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29 November 2016

Leaving the EU implies automatic exclusion from the EEA?

Image from Wikipaedia.
This question is slowly percolating through the wall of noise around the UK's exit from the EU. More attentive folks are wondering if to leave the European Economic Area (EEA) a formal notification is required. I.e., if beyond triggering Article 50 of the Lisbon Treaty, in order to fully exit its social and economics commitments the UK needs to trigger Article 127 of the EEA Agreement.

This question is highly relevant for a simple reason: membership of the EEA was not voted in referendum, therefore the UK institutions - Government, Parliament and House of Lords - are not morally obliged to any particular course of action in this regard. If leaving the EU does not automatically exclude the UK from the EEA, it will then remain a full member of the so called "Common Market" with all the rights and obligations it entails.

05 September 2016

Presenting the Fix Ubuntu script set

The upgrade from Ubuntu 14.04 to 16.04 has been the most problematic between Long Term Support (LTS) releases of this Linux distribution that I have experienced. The system itself is stable enough (apart from the usual hiccups with cutting edge hardware) but when it comes to applications problems mount. I have had difficulties using almost every one of the programmes I most rely on. In the majority of cases the root cause is an important loss of features and functionality.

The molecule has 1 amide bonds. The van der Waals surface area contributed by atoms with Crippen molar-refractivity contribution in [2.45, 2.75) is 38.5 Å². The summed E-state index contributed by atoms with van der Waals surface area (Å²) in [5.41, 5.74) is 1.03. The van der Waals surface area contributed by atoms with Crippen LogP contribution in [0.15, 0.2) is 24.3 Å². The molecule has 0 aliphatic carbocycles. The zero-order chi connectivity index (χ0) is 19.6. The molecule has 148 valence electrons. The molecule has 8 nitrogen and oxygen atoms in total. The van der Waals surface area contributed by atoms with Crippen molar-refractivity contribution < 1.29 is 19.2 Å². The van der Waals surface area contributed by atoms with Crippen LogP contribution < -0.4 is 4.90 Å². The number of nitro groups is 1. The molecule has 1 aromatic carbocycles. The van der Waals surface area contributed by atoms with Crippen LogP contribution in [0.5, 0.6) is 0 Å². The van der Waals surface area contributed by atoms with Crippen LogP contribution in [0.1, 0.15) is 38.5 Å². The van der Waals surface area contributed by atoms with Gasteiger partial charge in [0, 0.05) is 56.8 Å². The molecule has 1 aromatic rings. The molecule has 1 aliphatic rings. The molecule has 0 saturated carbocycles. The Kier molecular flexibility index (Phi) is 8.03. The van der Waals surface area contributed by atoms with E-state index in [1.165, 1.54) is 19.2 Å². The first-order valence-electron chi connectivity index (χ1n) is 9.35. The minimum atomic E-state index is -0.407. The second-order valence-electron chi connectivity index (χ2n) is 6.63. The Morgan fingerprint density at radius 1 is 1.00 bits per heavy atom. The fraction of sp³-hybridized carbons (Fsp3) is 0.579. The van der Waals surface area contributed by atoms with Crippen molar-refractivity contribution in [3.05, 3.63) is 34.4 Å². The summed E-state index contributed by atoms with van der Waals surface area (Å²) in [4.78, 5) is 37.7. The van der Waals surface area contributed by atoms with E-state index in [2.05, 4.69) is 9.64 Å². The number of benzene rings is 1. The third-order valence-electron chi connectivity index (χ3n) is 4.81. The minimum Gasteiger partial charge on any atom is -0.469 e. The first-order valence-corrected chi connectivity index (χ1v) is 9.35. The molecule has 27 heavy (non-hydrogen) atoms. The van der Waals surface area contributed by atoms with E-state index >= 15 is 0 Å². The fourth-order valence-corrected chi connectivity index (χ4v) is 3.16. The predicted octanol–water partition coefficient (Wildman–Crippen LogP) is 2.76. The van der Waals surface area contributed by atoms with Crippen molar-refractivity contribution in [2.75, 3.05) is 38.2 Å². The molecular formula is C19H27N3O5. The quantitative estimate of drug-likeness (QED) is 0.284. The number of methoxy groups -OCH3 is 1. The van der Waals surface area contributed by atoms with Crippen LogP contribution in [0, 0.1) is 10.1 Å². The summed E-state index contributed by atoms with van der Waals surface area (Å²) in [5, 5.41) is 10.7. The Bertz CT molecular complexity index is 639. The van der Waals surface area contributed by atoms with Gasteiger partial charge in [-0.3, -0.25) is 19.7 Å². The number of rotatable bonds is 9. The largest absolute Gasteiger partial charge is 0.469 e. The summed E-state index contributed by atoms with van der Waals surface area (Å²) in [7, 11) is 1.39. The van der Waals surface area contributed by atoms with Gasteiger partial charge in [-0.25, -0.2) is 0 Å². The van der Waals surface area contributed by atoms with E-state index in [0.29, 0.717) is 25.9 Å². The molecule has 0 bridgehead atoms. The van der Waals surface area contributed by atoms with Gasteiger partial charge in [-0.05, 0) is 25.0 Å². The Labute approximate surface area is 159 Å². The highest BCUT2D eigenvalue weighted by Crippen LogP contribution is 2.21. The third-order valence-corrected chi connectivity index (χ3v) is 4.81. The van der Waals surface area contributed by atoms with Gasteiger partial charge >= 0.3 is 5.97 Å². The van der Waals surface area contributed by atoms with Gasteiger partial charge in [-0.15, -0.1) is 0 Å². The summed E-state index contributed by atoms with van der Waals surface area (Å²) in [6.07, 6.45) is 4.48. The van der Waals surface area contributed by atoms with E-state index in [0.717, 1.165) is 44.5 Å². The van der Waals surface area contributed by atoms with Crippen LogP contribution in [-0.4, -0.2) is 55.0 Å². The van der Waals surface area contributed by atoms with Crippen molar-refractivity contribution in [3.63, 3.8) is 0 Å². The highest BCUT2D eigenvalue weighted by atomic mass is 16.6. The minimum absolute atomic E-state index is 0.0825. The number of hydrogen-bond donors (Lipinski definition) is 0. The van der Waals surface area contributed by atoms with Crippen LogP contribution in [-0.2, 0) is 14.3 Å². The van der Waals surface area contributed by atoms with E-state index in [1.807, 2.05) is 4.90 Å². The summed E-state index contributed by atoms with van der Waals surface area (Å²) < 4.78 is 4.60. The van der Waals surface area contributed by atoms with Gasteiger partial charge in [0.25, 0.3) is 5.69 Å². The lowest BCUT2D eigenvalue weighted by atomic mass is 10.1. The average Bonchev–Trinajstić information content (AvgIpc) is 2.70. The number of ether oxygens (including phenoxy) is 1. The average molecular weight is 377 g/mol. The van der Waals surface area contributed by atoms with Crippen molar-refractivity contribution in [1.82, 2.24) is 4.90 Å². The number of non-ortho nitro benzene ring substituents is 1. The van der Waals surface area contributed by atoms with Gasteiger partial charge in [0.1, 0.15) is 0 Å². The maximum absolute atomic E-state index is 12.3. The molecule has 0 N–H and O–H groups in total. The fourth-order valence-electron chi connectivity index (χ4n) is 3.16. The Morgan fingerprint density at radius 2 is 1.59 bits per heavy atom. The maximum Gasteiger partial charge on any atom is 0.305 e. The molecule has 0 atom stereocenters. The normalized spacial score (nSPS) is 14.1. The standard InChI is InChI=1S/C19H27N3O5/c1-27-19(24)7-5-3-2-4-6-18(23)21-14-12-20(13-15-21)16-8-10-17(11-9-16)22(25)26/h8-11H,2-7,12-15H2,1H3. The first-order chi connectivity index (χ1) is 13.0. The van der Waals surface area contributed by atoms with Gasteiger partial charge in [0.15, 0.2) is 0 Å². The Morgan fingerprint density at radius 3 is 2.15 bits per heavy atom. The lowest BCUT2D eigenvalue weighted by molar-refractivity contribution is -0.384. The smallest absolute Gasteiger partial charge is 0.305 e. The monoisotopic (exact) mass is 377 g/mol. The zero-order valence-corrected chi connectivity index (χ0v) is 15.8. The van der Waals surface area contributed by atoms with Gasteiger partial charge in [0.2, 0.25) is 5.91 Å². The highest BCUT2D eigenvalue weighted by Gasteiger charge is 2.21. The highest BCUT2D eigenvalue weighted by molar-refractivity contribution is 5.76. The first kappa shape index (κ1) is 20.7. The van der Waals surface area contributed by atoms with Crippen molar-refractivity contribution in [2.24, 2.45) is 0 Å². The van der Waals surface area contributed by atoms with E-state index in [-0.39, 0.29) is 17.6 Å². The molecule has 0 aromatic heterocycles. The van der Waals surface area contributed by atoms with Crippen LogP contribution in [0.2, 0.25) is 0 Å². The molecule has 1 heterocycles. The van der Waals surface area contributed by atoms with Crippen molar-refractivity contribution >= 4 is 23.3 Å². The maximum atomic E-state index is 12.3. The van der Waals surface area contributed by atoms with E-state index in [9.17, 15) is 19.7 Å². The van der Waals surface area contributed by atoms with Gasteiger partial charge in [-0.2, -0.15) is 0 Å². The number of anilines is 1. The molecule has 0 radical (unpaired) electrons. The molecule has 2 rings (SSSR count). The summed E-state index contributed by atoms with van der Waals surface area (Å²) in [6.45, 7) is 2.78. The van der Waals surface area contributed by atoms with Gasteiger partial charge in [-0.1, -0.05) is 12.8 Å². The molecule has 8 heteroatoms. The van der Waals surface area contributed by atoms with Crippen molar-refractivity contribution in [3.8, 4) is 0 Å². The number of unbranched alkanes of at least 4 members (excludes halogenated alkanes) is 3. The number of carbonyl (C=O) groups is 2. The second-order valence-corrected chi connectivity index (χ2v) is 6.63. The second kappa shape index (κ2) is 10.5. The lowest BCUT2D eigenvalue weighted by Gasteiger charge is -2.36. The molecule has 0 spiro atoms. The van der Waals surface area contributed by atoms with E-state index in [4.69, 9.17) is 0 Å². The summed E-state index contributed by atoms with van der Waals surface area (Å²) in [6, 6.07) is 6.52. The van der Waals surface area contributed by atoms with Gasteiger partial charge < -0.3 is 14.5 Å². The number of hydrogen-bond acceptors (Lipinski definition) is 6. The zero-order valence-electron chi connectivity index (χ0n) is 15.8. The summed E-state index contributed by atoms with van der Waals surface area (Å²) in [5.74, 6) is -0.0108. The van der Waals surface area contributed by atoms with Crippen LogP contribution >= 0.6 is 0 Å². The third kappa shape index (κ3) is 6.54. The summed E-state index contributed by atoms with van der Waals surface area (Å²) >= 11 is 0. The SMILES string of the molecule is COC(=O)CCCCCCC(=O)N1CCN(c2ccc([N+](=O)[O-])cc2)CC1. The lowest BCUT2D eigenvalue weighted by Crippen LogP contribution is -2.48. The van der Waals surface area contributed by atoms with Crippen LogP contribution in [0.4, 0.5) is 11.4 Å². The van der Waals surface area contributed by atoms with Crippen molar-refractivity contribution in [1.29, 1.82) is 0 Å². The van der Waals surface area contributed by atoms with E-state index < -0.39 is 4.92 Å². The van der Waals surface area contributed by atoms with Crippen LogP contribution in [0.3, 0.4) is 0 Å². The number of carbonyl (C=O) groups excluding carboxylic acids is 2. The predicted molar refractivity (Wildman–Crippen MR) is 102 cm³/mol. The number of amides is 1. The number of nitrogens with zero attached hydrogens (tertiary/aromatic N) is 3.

Every time I install or re-install Ubuntu 16.04 there is now a long list of tweaks and fixes to do in order to achieve a minimally usable desktop system. I eventually developed these fixes into a set of shell scripts to automate these tasks. I am now releasing a first tentative version of this script set gathered in a project christened Fix-Ubuntu. More details under the fold.

16 July 2016

Letter to readers

Dear readers,

The past two months I have been fighting a serious health condition. At this moment I am almost fully recovered and well off any sort of risk. However, a number of weeks away from work have complicated my calendar, compounding a backlog of things yet to achieve that now impend on the next few months.

As expected in the aftermath of this sort of events the general course of one's life is up for reconsideration. I fell I am now at a critical junction in my career and must carefully weight the next steps. There is a window of opportunity right ahead, that if fully missed might mean an early end to my time as a researcher.

Therefore I took the decision of entailing an extra effort to make the most of my present professional situation and maximise its possible outputs. While research is not all roses, this is definitely the sort of career I wish to follow.

An immediate consequence of this decision is the suspension sine dia of the press review. As can be guessed by the various gaps in recent times, it has become increasingly difficult to produce a weekly edition. In truth I can no longer guarantee the regularity maintained heretofore.

I myself know very well the disappointing feeling of seeing a regular content stream one got used to going off the air. And for that I present my apologies. However, I can assure this was a well pondered decision.

This is not the end of this blog, writing is to me a matter of necessity. Occasional commentary on the course of events will certainly continue to come, not only on energy but also on the other matters covered in this space.

Here I leave a short list of news sources that I used regularly to prepare the press review:

19 June 2016

Press review 19-06-2016 - Decomissioning